SMART hires operator to run freight operations for three months, at cost of $395,000
As the North Bay’s passenger rail agency prepares to enter the freight business, it has hired a private company to serve as an interim operator.
Sonoma-Marin Area Rail Transit officials say they’ll need time to develop an in-house freight operation after the agency completes its state-funded $4 million buyout of Northwestern Pacific Railroad Co. on Feb. 28.
On Wednesday, the board voted to approve a three-month, $395,000 contract with Summit Signal, a Mendocino County company, to run interim freight operations. The deal includes an option for an extension.
Summit Signal will begin running freight cars March 1.
Northwestern Pacific Railroad currently has four freight customers in Petaluma, mostly for grain and feed shipments. The company also stores tanker cars for oil refineries and other customers.
SMART’s contract with Summit Signal directs the company to run twice weekly nighttime deliveries to the Petaluma customers and to any new ones the agency signs.
“It’s an exciting time. It’s all uncharted right now,” SMART board Vice Chair Barbara Pahre said during Wednesday’s meeting.
With the urging of state Sen. Mike McGuire, D-Healdsburg, SMART has embarked into freight rail despite questions about sustainability and a lack of insight into Northwest Pacific’s financial information.
Private companies are not subject to the state’s public records law, and the company’s co-owner, former North Coast Rep. Doug Bosco, has resisted calls to open his books.
Bosco, an investor in Sonoma Media Investments, owner of The Press Democrat, told the newspaper last week he believes his company’s records should not be subject to California’s public record laws for proprietary reasons.
Even without that financial information, SMART officials calculate that freight operations will run at roughly a $200,000 annual loss until they can drum up new customers — something those familiar with North Bay freight rail say will be a challenge. The loss comes principally because of the board’s decision to ditch the politically unpopular but, according to Bosco, highly lucrative oil tanker storage business.
Neighbors in the Sonoma Valley, where as many as 80 gas tankers at a time are stored, fear the gas tankers could explode or be pushed adrift during flooding, given that the section of track outside Schellville where they are kept is toward the edge of low-lying wetlands.
The board has directed SMART to eliminate the gas tanker storage by the end of June. The move is estimated to cost around $500,000 in annual revenue, but SMART Chief Financial Officer Heather McKillo said she found about $300,000 in savings on NWP’s operating costs to cushion the blow.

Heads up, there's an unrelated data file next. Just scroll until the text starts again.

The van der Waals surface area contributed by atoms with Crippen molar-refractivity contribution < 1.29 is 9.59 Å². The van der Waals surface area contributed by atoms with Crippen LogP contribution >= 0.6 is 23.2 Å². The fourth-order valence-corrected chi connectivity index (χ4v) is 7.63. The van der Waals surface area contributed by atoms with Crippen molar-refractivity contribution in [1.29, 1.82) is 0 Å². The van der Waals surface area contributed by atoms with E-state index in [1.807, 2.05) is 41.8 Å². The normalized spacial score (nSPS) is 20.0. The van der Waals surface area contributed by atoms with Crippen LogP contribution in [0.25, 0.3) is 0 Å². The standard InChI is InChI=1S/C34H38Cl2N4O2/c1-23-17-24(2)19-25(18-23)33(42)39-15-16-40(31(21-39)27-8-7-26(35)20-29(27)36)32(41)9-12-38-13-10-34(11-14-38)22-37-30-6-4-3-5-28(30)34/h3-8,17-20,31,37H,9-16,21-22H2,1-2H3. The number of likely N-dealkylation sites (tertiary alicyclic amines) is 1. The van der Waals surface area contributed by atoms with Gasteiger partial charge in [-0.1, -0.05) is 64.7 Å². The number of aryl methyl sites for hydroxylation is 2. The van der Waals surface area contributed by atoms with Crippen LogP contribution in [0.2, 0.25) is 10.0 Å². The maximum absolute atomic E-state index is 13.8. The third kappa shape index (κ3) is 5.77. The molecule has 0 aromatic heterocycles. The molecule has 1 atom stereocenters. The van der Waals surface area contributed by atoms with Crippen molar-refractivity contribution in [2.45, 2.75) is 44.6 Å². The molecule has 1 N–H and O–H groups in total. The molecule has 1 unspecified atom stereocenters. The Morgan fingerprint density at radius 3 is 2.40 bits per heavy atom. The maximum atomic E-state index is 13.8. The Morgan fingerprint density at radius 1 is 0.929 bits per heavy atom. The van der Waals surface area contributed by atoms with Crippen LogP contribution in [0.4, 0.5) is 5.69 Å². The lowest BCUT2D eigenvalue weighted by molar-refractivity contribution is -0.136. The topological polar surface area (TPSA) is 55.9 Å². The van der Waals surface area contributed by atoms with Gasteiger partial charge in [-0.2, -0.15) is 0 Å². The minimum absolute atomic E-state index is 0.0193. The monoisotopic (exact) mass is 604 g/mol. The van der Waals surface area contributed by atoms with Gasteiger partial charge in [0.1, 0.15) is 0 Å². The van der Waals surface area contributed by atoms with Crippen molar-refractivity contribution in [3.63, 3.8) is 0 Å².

Along with the $4 million to buy out Northwest Pacific, the California Legislature, with McGuire’s guidance, has allotted SMART $6 million over two bills, including the fiscal year 2022 state budget, for track maintenance and operations. SMART officials predict around $487,000 in annual revenues from the existing freight customers.
Some SMART critics have said the passenger rail agency is taking on too much, without having completed its promise to Sonoma and Marin county voters that trains would run from Larkspur to Cloverdale. A disclosure by SMART staff that as many as nine private firms had expressed an interest in operating the freight shipments inflamed those questions for the only member of the public to speak Wednesday.
David Schonbrunn, president of Bay Area public transit watchdog organization the Transportation Solutions Defense and Education Fund, called it “outrageous” SMART directors had not discussed or seemingly been aware of the interest of nine private companies in running freight when they chose to launch an in-house operation.
SMART directors have said they are confident the agency can find customers to make freight rail pay, and have argued consolidated control over the North Bay’s rail lines will be a public benefit.
You can reach Staff Writer Andrew Graham at 707-526-8667 or firstname.lastname@example.org. On Twitter @AndrewGraham88.
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I dig into businesses, utility companies and nonprofits to learn how their actions, or inactions, impact the lives of North Bay residents. I’m looking to dive deep into public utilities, labor struggles and real estate deals. I try to approach my work with the journalism axioms of giving voice to the voiceless, comforting the afflicted and afflicting the comfortable in mind.